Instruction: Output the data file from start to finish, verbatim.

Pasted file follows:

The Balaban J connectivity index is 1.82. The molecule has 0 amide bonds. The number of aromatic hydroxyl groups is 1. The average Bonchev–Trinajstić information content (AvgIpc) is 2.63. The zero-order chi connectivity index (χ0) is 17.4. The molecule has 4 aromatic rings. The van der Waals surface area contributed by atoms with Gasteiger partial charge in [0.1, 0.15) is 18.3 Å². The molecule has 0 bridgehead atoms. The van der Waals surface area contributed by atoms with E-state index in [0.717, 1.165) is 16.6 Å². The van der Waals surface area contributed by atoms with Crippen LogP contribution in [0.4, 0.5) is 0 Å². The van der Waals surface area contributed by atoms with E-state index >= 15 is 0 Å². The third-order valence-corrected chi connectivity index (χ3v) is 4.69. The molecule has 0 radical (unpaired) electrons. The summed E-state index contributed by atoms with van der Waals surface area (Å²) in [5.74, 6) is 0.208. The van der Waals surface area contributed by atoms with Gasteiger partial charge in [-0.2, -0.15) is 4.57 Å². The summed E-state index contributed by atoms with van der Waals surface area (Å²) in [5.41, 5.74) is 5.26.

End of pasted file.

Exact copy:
The Balaban J connectivity index is 1.82. The molecule has 0 amide bonds. The number of aromatic hydroxyl groups is 1. The average Bonchev–Trinajstić information content (AvgIpc) is 2.63. The zero-order chi connectivity index (χ0) is 17.4. The molecule has 4 aromatic rings. The van der Waals surface area contributed by atoms with Gasteiger partial charge in [0.1, 0.15) is 18.3 Å². The molecule has 0 bridgehead atoms. The van der Waals surface area contributed by atoms with E-state index in [0.717, 1.165) is 16.6 Å². The van der Waals surface area contributed by atoms with Crippen LogP contribution in [0.4, 0.5) is 0 Å². The van der Waals surface area contributed by atoms with E-state index >= 15 is 0 Å². The third-order valence-corrected chi connectivity index (χ3v) is 4.69. The molecule has 0 radical (unpaired) electrons. The summed E-state index contributed by atoms with van der Waals surface area (Å²) in [5.74, 6) is 0.208. The van der Waals surface area contributed by atoms with Gasteiger partial charge in [-0.2, -0.15) is 4.57 Å². The summed E-state index contributed by atoms with van der Waals surface area (Å²) in [5.41, 5.74) is 5.26.